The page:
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Perceived Value and Proper Presentation


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#21 Chantay

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Posted 22 October 2012 - 11:41 AM

A quote I recently read on this topic:

Nowadays people know the price of everything and the value of nothing.

I don't remember who said it. To me, it means you have to show the customer the value of your work.

-chantay


- chantay

#22 Cass

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Posted 22 October 2012 - 12:42 PM

thats a good one!

#23 Cass

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Posted 22 October 2012 - 01:18 PM

maybe i go over the top with this concept, but its crept it's way into everything we do....business cards, postcard, website, how you present to a prospective shop/gallery/wholesale buyer, it all matters, and does make a difference...everytime you are presenting yourself to the public...i guess it amounts to branding in a way, a whole other topic

#24 Kohaku

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Posted 22 October 2012 - 03:19 PM

....... the venues/shops/shows you choose...dont sell yourself short just to get the stuff 'out there', if it is not the proper context it is not going to work out for you in the long run...


A BullsEye once again, Cass.

An important component here in this concept is a serious and highly objective critique of your own work so that you can match the work to the market / venue. Sometimes (read that "most of the time") we tend to see our own work through a set of very rosy glasses. We somtimes think our work would fit perfectly in a high end venue.... when that is not the case at all. This is the hardest part of this idea to deal with.

best,

..................john


It's fascinating- when I think back on how excited I was at some of my early work, and how clumsy it looks now. Impartiality is pretty tough.

On the flip side, I think that it's easy to be hyper-sensitive/critical about 'flaws' in what we create... when those flaws aren't obvious to someone who's less close to the process.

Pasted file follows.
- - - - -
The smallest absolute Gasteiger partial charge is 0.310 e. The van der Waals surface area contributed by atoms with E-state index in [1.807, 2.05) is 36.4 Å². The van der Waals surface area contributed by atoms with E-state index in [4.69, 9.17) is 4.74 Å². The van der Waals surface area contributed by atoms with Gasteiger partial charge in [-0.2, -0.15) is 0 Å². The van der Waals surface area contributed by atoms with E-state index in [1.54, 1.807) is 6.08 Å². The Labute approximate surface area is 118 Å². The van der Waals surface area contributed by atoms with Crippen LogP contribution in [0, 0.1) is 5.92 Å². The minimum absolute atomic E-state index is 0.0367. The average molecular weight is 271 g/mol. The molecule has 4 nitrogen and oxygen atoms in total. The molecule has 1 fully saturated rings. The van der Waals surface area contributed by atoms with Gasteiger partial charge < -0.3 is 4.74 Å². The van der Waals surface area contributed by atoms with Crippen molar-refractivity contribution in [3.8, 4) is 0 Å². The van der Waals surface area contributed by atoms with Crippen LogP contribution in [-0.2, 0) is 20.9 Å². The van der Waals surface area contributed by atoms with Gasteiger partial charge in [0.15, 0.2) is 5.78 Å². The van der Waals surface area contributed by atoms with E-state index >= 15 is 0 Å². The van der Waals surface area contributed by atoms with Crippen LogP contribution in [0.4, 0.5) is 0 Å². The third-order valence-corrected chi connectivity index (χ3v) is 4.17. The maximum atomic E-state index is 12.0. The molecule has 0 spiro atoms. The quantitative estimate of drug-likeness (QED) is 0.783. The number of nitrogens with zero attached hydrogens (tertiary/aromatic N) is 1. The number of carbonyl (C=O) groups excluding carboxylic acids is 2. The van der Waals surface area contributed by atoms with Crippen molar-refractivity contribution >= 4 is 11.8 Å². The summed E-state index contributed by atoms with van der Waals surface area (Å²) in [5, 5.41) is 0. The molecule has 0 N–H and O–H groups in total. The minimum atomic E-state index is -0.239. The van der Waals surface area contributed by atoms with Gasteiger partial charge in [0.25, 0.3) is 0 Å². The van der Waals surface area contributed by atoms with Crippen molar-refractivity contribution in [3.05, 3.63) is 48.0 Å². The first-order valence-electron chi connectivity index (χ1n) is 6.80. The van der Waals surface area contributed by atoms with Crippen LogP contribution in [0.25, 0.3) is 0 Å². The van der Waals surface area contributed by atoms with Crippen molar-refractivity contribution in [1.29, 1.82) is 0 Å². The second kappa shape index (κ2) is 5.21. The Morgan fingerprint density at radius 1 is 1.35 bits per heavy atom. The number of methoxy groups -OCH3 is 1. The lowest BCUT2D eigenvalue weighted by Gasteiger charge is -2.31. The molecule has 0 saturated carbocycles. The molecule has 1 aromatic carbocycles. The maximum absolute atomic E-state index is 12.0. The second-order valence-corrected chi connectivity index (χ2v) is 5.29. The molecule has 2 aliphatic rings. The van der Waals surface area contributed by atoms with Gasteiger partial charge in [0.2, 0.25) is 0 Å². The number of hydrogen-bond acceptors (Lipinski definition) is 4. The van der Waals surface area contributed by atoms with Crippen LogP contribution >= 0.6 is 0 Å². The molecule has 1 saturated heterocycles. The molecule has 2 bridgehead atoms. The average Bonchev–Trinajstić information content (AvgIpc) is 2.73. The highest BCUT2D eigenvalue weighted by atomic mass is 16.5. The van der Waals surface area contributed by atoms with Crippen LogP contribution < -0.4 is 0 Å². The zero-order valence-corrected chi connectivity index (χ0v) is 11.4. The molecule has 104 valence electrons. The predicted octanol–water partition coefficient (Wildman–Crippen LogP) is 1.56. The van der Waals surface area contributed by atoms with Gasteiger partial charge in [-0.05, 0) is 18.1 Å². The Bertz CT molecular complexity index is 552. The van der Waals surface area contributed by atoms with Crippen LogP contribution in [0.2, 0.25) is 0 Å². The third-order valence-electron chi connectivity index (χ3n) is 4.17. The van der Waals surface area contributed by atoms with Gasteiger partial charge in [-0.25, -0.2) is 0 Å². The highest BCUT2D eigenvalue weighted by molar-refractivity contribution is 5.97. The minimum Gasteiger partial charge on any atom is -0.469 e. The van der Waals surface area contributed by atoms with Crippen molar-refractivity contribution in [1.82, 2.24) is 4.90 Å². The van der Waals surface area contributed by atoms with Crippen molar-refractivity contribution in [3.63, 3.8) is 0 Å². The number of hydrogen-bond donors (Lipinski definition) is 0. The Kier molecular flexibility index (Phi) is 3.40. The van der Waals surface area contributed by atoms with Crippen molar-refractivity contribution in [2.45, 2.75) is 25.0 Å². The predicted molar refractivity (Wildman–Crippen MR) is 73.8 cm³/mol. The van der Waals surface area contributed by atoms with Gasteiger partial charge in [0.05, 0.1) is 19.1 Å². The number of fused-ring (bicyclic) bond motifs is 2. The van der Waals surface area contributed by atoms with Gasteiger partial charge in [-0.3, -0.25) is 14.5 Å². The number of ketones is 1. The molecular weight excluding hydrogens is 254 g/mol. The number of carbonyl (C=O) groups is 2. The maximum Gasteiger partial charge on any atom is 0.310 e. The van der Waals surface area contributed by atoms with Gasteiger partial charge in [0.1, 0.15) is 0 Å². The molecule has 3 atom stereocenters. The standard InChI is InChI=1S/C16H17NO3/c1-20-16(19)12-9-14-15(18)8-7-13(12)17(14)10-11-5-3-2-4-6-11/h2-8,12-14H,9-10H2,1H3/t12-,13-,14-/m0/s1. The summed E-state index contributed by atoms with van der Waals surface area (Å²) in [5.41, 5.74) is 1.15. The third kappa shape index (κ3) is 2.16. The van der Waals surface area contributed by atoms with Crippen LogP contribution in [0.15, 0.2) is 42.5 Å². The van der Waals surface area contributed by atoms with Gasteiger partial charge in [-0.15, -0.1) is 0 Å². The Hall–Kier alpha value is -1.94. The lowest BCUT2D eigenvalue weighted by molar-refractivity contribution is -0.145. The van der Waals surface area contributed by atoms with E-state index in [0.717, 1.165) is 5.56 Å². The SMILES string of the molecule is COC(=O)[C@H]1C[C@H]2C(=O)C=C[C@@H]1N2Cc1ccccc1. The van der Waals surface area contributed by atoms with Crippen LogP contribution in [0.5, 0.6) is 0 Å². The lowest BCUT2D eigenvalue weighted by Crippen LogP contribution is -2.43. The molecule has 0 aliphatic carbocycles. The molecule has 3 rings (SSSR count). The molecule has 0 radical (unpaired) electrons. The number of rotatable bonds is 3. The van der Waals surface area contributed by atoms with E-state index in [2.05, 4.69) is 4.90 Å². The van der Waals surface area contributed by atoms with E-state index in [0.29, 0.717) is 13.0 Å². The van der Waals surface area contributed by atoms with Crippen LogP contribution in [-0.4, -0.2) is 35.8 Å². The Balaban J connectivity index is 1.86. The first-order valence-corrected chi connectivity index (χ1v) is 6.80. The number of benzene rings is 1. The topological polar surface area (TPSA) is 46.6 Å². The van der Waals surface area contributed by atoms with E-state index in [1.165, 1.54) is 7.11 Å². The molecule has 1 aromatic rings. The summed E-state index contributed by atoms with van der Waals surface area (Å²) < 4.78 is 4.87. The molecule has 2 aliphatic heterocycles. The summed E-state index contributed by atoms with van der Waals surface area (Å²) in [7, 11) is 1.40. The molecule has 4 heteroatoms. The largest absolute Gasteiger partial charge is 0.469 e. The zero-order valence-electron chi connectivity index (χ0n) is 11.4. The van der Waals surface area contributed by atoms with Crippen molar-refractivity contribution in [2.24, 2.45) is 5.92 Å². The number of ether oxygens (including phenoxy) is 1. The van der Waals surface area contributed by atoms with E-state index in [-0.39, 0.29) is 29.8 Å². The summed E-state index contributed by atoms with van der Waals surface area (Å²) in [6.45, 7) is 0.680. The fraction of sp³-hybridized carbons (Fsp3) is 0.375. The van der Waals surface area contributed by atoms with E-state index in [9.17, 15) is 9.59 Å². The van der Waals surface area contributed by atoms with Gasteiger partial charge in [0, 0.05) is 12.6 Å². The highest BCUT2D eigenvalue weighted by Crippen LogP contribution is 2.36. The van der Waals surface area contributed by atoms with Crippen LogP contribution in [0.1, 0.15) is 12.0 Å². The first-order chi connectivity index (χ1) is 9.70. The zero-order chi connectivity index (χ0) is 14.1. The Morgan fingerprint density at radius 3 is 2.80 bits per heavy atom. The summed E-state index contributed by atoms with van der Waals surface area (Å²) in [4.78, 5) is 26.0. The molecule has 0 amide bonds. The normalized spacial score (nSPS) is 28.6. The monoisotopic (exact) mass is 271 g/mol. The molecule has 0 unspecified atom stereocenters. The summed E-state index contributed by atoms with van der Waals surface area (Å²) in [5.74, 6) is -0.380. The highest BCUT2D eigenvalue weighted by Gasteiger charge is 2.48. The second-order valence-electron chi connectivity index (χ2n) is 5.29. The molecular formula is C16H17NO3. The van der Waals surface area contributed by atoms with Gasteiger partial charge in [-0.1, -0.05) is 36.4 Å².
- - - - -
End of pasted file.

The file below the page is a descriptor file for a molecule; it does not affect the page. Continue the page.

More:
Not all who wander are lost

#25 Cass

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Posted 22 October 2012 - 04:15 PM

if everything is going as it should, you will always look back at old work and have a little twinge of 'ugggh!' that means you have moved forward, onward, and upward....if 5 years later the stuff is still the same? then theres a problem!

i love seeing my old stuff, like when i go to my mom's, (lol , an avid keeper of early work she never asked for), and see the flaws, goofy shapes, and sometimes the seed of an idea that is still being resolved to this day, thats fun

getting turned down for things, if you find out why, can be one of the invaluable lessons in progression...being hypercritical of yourwork helps too, probably a charater flaw, but i'm never satisfied, i can Always find out what is wrong with my stuff

#26 Amy Waller

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Posted 22 October 2012 - 05:26 PM

Interesting thread - thanks for starting it, Cass.

Remembering what it is "worth to you," the maker, (as you talked about in post #16) is such good advice.

#27 weeble

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Posted 24 October 2012 - 03:31 AM

One of the gems of business I picked up and ran with when I started doing shows was, to put it very simply, 'Fake it 'til you make it!' Meaning even if you don't think your stuff is great, SHOW the world it IS until you start to feel that it is. Set up an ok display, and your work looks... ok. Set up the right spectacular display, and your work LOOKS spectacular. Of course, it helps if your stuff IS spectacular! :)
Maryjane Carlson

Whistling Fish Pottery




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